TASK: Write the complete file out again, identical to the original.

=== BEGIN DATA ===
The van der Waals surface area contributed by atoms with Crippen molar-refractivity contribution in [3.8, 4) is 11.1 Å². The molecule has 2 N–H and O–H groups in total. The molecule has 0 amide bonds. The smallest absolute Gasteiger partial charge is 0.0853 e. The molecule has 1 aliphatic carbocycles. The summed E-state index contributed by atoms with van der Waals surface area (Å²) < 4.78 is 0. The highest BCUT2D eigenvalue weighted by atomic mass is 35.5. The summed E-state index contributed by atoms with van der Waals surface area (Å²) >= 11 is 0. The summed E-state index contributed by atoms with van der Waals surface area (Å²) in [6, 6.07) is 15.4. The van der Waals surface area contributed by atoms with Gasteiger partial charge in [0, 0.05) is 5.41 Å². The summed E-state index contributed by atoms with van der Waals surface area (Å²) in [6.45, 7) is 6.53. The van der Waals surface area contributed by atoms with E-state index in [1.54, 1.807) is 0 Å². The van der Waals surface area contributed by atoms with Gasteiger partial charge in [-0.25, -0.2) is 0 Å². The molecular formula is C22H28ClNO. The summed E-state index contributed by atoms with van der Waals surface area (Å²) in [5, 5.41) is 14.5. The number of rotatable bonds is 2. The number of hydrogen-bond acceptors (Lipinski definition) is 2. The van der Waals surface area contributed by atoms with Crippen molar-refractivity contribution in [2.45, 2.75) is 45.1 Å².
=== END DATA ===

The van der Waals surface area contributed by atoms with Crippen molar-refractivity contribution in [3.8, 4) is 11.1 Å². The molecule has 2 N–H and O–H groups in total. The molecule has 0 amide bonds. The smallest absolute Gasteiger partial charge is 0.0853 e. The molecule has 1 aliphatic carbocycles. The summed E-state index contributed by atoms with van der Waals surface area (Å²) < 4.78 is 0. The highest BCUT2D eigenvalue weighted by atomic mass is 35.5. The summed E-state index contributed by atoms with van der Waals surface area (Å²) >= 11 is 0. The summed E-state index contributed by atoms with van der Waals surface area (Å²) in [6, 6.07) is 15.4. The van der Waals surface area contributed by atoms with Gasteiger partial charge in [0, 0.05) is 5.41 Å². The summed E-state index contributed by atoms with van der Waals surface area (Å²) in [6.45, 7) is 6.53. The van der Waals surface area contributed by atoms with E-state index in [1.54, 1.807) is 0 Å². The van der Waals surface area contributed by atoms with Gasteiger partial charge in [-0.25, -0.2) is 0 Å². The molecular formula is C22H28ClNO. The summed E-state index contributed by atoms with van der Waals surface area (Å²) in [5, 5.41) is 14.5. The number of rotatable bonds is 2. The number of hydrogen-bond acceptors (Lipinski definition) is 2. The van der Waals surface area contributed by atoms with Crippen molar-refractivity contribution in [2.45, 2.75) is 45.1 Å².